Wonder Boy Anniversary Collection (Nintendo Switch)- Review

Thanks to Bliss Brain for the review code

Title: Wonder Boy Anniversary Collection
System: Nintendo Switch
Price: $49.99
Release Date: 01/26/2023


Last year, we reviewed the Wonder Boy Collection, a four-pack of some rather enjoyable entries in the Wonder Boy series, that was missing two of the main installments, mainly for the sake of this very set, an ultimate collection that not only includes the main six games, but every non-hudson home port that exists, for twenty one variations in total. Yes, that even includes the SG-1000 version of the first Wonder Boy and SMS Monster World III port.

So, just how does this set compare to the older one, and was it even worth splitting this compilation the way it was? Well, let’s go into every variant, compare with the original collection, and find out…


Just like before, you have a collection of games emulated by Ratalaika, who seems to be hit and miss these days. While Gleylancer was godlike and the ultimate version of the game, recent ports from them seem to have some odd emulation quirk or oddity to them, and the prior Wonder Boy compilation from them had a huge one on the presentation front: a forced border that couldn’t be toggled off in any way, shape or form, and was honestly just unpleasant to look at, even in handheld mode.

Why the original collection never got patched to allow for a toggle (especially when prior Ratalaika ports let you toggle borders or had flat-out better looking ones) still bewilders me, and had me worried for this set, but thankfully, the Anniversary Collection lets you disable the border from the last set, which also is still the only border present. You can even adjust the saturation of it, if you want to make the four heroes look comic book styled. Pretty big bummer to not have added the key art of each game for wallpaper purposes, but turning the border off is still very, very welcome. Thankfully, the great CRT filter options are still available, and the display options are just as good as ever, making these games look very crisp on whichever display you play on.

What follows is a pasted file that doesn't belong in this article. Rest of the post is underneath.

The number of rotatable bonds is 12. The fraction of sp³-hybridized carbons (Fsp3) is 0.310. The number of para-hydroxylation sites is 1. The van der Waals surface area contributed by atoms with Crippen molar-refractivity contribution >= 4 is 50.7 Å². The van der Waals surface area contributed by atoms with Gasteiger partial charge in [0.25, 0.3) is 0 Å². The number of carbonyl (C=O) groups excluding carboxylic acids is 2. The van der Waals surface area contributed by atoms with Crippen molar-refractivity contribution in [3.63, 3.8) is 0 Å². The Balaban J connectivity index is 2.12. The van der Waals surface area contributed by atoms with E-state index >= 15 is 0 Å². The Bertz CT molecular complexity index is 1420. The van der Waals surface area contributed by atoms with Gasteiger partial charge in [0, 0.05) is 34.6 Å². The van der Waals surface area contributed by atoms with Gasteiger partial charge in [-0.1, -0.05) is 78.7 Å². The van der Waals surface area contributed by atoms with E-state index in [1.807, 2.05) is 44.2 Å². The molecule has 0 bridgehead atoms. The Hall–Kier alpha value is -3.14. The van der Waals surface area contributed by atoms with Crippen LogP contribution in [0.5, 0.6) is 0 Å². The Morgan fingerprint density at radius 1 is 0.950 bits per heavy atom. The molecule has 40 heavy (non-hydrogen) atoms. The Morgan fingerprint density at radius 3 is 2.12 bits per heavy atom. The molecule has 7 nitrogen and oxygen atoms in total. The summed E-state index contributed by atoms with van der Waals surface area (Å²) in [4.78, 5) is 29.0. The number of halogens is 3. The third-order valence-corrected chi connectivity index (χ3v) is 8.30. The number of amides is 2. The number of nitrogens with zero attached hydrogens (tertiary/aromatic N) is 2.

In fact, just like the Turrican Anthologies, Ratalaika even added some cool extras! All the games have stage maps available as a menu option, and these come in handy for the labyrinthine final stage of Monster Land, finding secrets in the original Wonder Boy, or optional items in the Monster World trilogy. Also pretty rad, is the addition of a new color palette that makes the Sega Master System version of Wonder Boy in Monster World look closer to the 16-bit version, a very pretty quality of life boost for sure.


There’s even a gallery here, and speaking of which, it’s absolutely robust, including box art, manual scans, key art, and so much more from across every game in the set, definitely aiming to give the PS2 compilation of Monster World a run for its money, a far cry from the confusing and inaccurate single page gallery from the prior set. Really the only things off about it that I could notice, came from how some versions like US Game Gear Wonder Boy is missing manual scans and the Monster World II US SMS box art is that of the PAL version, despite the manual being from the US release, an odd mismatch to say the least.


Emulation wise, every game looks great, with no visual oddities of any sort that I noticed dabbling through every version. The SG-1000 port of Wonder Boy still strains itself to scroll and tears apart just like it originally did, though the audio is a little more quiet sounding, and the FM audio emulation for the first Monster World and Dragon’s Trap are done justice from what I can tell. The Genesis games all sound just like they should as well, which is no surprise since they were fine in the last set.